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  • Writer's pictureDeborah Brees

Golf and Art

Golf season ended almost a month ago for my high school golfer. His team qualified for Sectionals (hurray!!) so we drove 3 hours one-way, on a Sunday morning, to the golf course that he would play on. It was a pleasant autumn-feeling day and he played his practice round very well. Then came Monday, the day of Sectionals. All of us got up early, before the crack of dawn, the kids to practice, and us to reserve a golf cart. My son’s tee time was 8:48 a.m., and after his name was announced at hole #1, his very first shot of the tournament veered off to the left in a patch of taller grass. Parents and players searched and searched for that little white ball to no avail. Humiliated, he had to trudge back to hole #1 and tee off again. He finished his first hole with a triple bogey.

And so began the no-good, horrible day of golf. The course was difficult and tested the limits of each inexperienced young golfer. High scores abounded. Moms prayed and Dads cursed, growling under their breath like irate grizzly bears. Hours and hours of practice had not prepared my son for the pressure, fear, and terror of playing a high stakes tournament on such a tough course. When it was over, parents and players looked dazed, and no one felt like celebrating. Everyone just wanted to go home.

Wait, isn’t golf supposed to be fun? Haha! Ask my son! He’s already practicing for next year’s season. I’ve been an artist all my life and people often remark how wonderful it must be to be an artist. It is! Holding a finished work of art is amazing. But there’s a whole process of creating a piece of artwork, from start to finish, and it’s not always pretty. It’s a bit like any project. In the beginning, you get an idea, which is very exciting, and you start. The middle part, which is the longest, is messy, and if you are inexperienced, there are moments when you feel like all hope is lost, and you should give it all up and take a job, any job, elsewhere. But... with experience you learn that if you can push through to completion, you wind up with something that may not be exactly what you had in mind originally, but you are pleased with it, nonetheless. Happy accidents happen.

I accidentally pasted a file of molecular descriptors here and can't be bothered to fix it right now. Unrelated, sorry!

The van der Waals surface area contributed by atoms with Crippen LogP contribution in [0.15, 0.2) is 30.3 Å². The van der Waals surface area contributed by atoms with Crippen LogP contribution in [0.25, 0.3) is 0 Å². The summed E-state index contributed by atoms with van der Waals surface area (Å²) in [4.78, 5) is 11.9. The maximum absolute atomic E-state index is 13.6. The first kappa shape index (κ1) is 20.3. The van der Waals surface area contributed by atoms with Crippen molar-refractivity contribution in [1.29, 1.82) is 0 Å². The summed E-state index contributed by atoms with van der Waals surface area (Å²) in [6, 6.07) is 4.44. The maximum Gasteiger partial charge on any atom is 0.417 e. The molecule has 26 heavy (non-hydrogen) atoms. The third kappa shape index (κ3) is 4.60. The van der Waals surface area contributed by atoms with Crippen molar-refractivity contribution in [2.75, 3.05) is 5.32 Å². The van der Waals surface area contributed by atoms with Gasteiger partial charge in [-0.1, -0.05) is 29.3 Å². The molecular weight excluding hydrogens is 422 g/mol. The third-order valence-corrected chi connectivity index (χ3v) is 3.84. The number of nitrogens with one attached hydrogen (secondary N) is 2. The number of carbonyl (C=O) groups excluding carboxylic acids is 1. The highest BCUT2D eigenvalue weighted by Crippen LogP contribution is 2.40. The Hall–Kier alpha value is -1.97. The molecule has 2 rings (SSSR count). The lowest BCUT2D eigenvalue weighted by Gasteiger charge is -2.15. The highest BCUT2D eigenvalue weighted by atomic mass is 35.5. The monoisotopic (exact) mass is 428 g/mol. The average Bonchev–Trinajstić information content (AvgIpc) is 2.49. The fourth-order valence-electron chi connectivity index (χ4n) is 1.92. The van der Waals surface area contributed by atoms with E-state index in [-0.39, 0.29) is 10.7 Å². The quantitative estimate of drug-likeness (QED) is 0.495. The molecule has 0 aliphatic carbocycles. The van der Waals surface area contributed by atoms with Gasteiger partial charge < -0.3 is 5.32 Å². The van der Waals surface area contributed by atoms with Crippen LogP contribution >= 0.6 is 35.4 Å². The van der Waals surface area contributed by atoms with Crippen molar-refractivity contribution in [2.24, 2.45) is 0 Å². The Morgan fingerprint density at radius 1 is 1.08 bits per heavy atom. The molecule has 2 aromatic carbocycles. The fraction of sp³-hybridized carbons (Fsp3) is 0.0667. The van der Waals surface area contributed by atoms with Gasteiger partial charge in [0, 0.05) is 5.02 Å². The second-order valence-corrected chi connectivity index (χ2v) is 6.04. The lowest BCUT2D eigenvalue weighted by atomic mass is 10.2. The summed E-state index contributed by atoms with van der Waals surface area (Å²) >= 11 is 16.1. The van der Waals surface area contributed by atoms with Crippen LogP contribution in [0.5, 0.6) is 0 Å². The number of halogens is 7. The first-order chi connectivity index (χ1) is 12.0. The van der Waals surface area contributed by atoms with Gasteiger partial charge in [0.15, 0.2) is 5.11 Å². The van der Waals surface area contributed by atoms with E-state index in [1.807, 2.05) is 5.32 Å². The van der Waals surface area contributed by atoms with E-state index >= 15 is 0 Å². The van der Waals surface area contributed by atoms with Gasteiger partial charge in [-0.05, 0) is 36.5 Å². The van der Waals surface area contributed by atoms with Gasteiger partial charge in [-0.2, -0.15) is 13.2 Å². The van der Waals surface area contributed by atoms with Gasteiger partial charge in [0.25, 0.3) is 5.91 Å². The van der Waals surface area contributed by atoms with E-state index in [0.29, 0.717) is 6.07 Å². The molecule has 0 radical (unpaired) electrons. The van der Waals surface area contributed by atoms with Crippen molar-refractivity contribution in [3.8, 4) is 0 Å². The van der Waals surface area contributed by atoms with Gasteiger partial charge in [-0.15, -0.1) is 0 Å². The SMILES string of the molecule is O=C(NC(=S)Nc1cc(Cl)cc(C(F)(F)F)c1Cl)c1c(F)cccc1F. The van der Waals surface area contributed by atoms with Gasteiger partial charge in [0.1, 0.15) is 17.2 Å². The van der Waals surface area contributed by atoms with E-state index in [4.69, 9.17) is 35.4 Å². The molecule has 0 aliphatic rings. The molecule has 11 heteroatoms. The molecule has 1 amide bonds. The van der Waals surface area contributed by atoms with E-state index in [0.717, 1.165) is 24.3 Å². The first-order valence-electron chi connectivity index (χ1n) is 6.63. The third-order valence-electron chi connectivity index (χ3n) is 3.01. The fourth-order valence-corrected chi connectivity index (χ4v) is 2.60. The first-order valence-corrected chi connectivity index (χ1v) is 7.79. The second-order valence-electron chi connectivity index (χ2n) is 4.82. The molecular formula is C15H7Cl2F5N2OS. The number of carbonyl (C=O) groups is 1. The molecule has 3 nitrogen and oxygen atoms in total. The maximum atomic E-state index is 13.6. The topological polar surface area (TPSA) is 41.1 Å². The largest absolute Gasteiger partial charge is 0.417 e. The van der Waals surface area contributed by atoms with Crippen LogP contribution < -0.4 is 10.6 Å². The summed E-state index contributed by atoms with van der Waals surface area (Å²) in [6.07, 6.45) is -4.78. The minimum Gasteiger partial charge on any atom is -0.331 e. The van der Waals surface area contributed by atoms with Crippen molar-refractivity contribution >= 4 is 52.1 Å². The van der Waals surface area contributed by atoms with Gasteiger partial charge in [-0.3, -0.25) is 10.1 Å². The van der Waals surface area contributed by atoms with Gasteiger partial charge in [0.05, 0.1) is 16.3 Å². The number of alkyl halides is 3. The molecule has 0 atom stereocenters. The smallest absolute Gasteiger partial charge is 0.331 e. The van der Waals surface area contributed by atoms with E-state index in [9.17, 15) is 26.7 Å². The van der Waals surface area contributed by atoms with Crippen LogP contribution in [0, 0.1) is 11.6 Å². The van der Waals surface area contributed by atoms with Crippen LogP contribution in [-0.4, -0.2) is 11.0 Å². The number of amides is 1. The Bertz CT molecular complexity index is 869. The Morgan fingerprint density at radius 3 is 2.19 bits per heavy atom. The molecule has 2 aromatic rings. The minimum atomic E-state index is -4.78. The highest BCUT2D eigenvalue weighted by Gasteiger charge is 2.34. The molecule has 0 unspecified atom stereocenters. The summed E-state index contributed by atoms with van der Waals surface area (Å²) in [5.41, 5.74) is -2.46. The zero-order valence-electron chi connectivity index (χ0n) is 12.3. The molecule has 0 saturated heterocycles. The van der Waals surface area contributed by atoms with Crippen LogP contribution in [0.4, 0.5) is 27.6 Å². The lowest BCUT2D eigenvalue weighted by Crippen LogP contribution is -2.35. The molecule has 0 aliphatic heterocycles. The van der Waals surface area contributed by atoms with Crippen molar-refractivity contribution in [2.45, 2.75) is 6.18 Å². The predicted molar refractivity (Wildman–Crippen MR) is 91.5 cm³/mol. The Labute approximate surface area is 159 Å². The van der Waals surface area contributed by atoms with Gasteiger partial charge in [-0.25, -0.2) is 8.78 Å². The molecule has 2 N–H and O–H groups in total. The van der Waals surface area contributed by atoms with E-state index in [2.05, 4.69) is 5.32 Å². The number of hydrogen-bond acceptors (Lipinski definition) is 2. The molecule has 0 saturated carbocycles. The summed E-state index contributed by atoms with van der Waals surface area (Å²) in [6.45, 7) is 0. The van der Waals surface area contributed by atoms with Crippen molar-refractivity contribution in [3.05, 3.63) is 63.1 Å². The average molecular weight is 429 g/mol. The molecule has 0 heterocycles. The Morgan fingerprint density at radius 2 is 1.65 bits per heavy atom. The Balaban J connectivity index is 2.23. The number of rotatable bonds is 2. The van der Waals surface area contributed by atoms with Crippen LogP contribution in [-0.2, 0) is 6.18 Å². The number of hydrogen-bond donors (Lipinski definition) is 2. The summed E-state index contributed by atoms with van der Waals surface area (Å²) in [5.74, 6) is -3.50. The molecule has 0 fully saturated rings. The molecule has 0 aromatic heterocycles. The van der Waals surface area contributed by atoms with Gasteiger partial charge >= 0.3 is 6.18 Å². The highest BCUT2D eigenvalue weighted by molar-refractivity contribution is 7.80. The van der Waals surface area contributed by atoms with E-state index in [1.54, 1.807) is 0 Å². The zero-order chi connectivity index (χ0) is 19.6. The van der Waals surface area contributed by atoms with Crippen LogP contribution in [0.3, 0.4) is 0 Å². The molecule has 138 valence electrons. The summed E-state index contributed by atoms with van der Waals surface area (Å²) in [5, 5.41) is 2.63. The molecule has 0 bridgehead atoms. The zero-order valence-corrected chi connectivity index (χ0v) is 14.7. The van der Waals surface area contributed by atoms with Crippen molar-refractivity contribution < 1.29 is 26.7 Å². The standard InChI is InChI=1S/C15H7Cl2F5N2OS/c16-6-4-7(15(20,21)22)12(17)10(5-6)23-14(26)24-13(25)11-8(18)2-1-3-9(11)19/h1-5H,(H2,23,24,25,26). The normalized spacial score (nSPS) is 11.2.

I’m sorry to say, though, that there can be a lot of angst in the drawn-out middle part. Throughout the years, during my many, sometimes painful hours of working alone on a piece of artwork, trying to develop a technique, striving to produce a successful sculpture or painting, I have often said that I pray to God, but I talk to Bob. Bob is Robert Bateman, aka the King of Wildlife Art across multiple industries. In fact, I have never met Mr. Bateman, but it helps to imagine him there with me, giving me advice. What would Bob do? Just knowing that another artist, somewhere else in the world, is going through exactly what you are, makes you feel less lonely. I have a couple of his books in my library and refer to them all the time.

In the 1981 book, The Art of Robert Bateman, Ramsey Derry writes “ He (Robert Bateman) appears cheerful and playful about his art, though he admits that most of the time spent on a painting is a struggle. ‘It certainly is not a pleasant relaxation, any more than playing golf is a pleasant relaxation for Arnold Palmer. It’s serious work and very often it can get, well, almost depressing. I get very, very discouraged soon after I start a picture. The first five percent is exciting and I think it looks great, but then it starts looking worse and worse and eventually I put it to one side. I know from experience what is going to happen, so I don’t give up. I start another picture, and then perhaps another, each of them getting to this awful stage. Eventually, by comparison the first one looks better to me, so I return to it. It isn’t until I get to the last two percent that it begins to look good to me again.’”

Therefore, although we could talk on and on about the golfer and the painter, and the pain they share, one thing is certain. The end result is all for the sake of the viewer. You. The pleasure of watching a great golf game or viewing a wonderful work of art is indescribable. Through our momentary suffering as artists, we leave behind works of beauty that lift up all humankind. The process is all worth it in the end, and the message is clear. Keep on golfing! Keep on painting!


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